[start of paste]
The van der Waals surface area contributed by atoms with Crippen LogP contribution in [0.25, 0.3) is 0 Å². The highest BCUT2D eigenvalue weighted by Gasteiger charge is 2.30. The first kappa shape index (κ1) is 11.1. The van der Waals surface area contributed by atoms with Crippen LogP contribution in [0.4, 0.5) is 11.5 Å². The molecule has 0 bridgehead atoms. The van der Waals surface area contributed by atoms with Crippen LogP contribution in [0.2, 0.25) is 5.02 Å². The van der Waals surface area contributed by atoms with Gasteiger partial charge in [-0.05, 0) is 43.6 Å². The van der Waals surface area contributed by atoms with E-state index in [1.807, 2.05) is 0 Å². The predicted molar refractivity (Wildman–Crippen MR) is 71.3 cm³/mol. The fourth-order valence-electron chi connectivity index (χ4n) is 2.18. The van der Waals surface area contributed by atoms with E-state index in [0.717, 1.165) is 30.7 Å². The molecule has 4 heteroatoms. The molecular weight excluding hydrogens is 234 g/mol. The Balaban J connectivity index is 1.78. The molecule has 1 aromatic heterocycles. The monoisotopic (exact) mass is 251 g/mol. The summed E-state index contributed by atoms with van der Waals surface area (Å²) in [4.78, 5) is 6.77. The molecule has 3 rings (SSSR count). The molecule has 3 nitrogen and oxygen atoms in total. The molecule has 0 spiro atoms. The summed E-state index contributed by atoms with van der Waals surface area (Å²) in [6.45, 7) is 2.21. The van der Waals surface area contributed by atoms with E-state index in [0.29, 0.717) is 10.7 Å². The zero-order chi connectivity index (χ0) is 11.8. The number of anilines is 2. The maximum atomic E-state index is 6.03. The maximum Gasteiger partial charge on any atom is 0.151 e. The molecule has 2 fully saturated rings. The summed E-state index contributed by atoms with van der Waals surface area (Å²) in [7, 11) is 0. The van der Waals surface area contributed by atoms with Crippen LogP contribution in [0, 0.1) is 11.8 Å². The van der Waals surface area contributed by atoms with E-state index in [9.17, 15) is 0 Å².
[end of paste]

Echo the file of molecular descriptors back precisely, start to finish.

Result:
The van der Waals surface area contributed by atoms with Crippen LogP contribution in [0.25, 0.3) is 0 Å². The highest BCUT2D eigenvalue weighted by Gasteiger charge is 2.30. The first kappa shape index (κ1) is 11.1. The van der Waals surface area contributed by atoms with Crippen LogP contribution in [0.4, 0.5) is 11.5 Å². The molecule has 0 bridgehead atoms. The van der Waals surface area contributed by atoms with Crippen LogP contribution in [0.2, 0.25) is 5.02 Å². The van der Waals surface area contributed by atoms with Gasteiger partial charge in [-0.05, 0) is 43.6 Å². The van der Waals surface area contributed by atoms with E-state index in [1.807, 2.05) is 0 Å². The predicted molar refractivity (Wildman–Crippen MR) is 71.3 cm³/mol. The fourth-order valence-electron chi connectivity index (χ4n) is 2.18. The van der Waals surface area contributed by atoms with E-state index in [0.717, 1.165) is 30.7 Å². The molecule has 4 heteroatoms. The molecular weight excluding hydrogens is 234 g/mol. The Balaban J connectivity index is 1.78. The molecule has 1 aromatic heterocycles. The monoisotopic (exact) mass is 251 g/mol. The summed E-state index contributed by atoms with van der Waals surface area (Å²) in [4.78, 5) is 6.77. The molecule has 3 rings (SSSR count). The molecule has 3 nitrogen and oxygen atoms in total. The molecule has 0 spiro atoms. The summed E-state index contributed by atoms with van der Waals surface area (Å²) in [6.45, 7) is 2.21. The van der Waals surface area contributed by atoms with E-state index in [0.29, 0.717) is 10.7 Å². The zero-order chi connectivity index (χ0) is 11.8. The number of anilines is 2. The maximum atomic E-state index is 6.03. The maximum Gasteiger partial charge on any atom is 0.151 e. The molecule has 2 fully saturated rings. The summed E-state index contributed by atoms with van der Waals surface area (Å²) in [7, 11) is 0. The van der Waals surface area contributed by atoms with Crippen LogP contribution in [0, 0.1) is 11.8 Å². The van der Waals surface area contributed by atoms with E-state index in [9.17, 15) is 0 Å².